It’s Kahn’s fault that I read this book, but I’m glad I did. Vicente Blasco Ibáñez’ The Four Horsemen of the Apocalypse isn’t the easiest read. And the translation by Charlotte Brewster Jordan didn’t help. (I’ve learned that translation around the turn of the twentieth century was heavily into the literal, word for word translation–not always the best thing.) Originally written in 1916, during World War I, Blasco Ibáñez’ novel is the kind of cathartic book that that war generated.
The first half of the novel takes place before the war breaks out. Blasco Ibáñez begins with Julio Desnoyers, a young man about town who has no greater ambitions than to have a good time–to the despair of his parents. Then Blasco Ibáñez goes further back, showing us how Julio’s father, Marcelo, ran away from France during the Franco-Prussian War to Argentina. The author then goes even further back in time to show us Julio’s grandfather’s life. We get to learn all about the Desnoyers clan. The serious older generations made a lot of money, then despair of their children when the children turn out to be, honestly, jerks.
When the war does break out, Blasco Ibáñez gives such a vivid description of the run up to the war. It reads as though everyone is spoiling for a fight. The diplomats are shown as giving lip service to trying to preventing a war that I was reminded of the line from Blackadder Goes Forth, where Blackadder says that they’re having a war because “it was too much effort not to have a war” (Episode Six, “Goodbyeee”). I was also reminded of this scene from Joyeux Noël:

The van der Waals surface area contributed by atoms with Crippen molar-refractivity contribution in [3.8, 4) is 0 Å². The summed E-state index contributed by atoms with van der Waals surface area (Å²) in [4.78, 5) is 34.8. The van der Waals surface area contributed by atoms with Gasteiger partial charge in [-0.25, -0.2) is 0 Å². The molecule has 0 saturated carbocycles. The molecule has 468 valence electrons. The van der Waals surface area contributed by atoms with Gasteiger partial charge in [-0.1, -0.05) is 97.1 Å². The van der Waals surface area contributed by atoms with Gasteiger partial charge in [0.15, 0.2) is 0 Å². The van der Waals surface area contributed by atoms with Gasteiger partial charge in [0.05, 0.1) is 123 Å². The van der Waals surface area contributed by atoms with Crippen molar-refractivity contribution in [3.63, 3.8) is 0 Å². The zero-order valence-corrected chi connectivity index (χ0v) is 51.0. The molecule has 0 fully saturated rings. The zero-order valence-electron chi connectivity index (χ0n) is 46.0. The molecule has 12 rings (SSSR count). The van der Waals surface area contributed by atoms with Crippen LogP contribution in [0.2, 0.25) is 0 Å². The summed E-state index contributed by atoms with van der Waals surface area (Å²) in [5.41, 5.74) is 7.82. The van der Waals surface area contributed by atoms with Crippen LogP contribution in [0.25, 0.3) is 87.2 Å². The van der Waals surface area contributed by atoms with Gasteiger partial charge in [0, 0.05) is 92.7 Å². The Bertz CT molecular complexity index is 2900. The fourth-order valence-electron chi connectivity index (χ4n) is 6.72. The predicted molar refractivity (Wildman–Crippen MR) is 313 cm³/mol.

Only the older generation have any idea what war is like, although Marcelo fells guilty for his flight back in 1870. Julio, because he’s not a French citizen, initially doesn’t go to war. He’s guilted into it after his divorced girlfriend goes back to her dreadfully wounded war hero husband.
From the descriptions I’d read, I would have thought that The Four Horsemen of the Apocalypse was about Julio Desnoyers. It’s an easy mistake to make, since the book starts opens on him. But as I read on, Marcelo Desnoyers became the main character. Blasco Ibáñez devotes a lot of time to this character. We watch Paris empty of men along with him. We watch his castle (an actual castle) get looted by soldiers and then blown to bits by artillery along with Marcelo. And then the worst happens, and we visit Julio’s grave with Marcelo and his surviving family.
I think this book might still be with us if a better translation were more widely available. Seriously, Brewster Jordan’s work turns this story into a chore to slog through. There are parts where you can see Blasco Ibáñez’ original language shining though, especially when the Desnoyers’ chateau is destroyed or when the Russian exile describes the coming of the Four Horsemen. But by translating word for word, Brewster Jordan trades the spirit of the language for dead accuracy. As Richard Pevear, half of the Pevear/Volokhonsky team that’s been creating such amazing translations of Russian literature, said in this feature from Humanities: The Magazine of the National Endowment of the Humanities, when you try for a literal translation you can end up with something “worthless and dull.” But when you try to capture the spirit of the work, you can end up with something that “sings the wrong song, but it sings.” It’s “the ironies of translation.”
I wonder what might have happened if Blasco Ibáñez had written this book a few years later, after the war ended. There is a lot of dialogue in which the characters repeat their belief (read hope) that the war will be over soon. But it would go on until 1918 after hundred of men had died. There’s little sense of resolution in this book because you know that the war will continue for two more years after this story ends.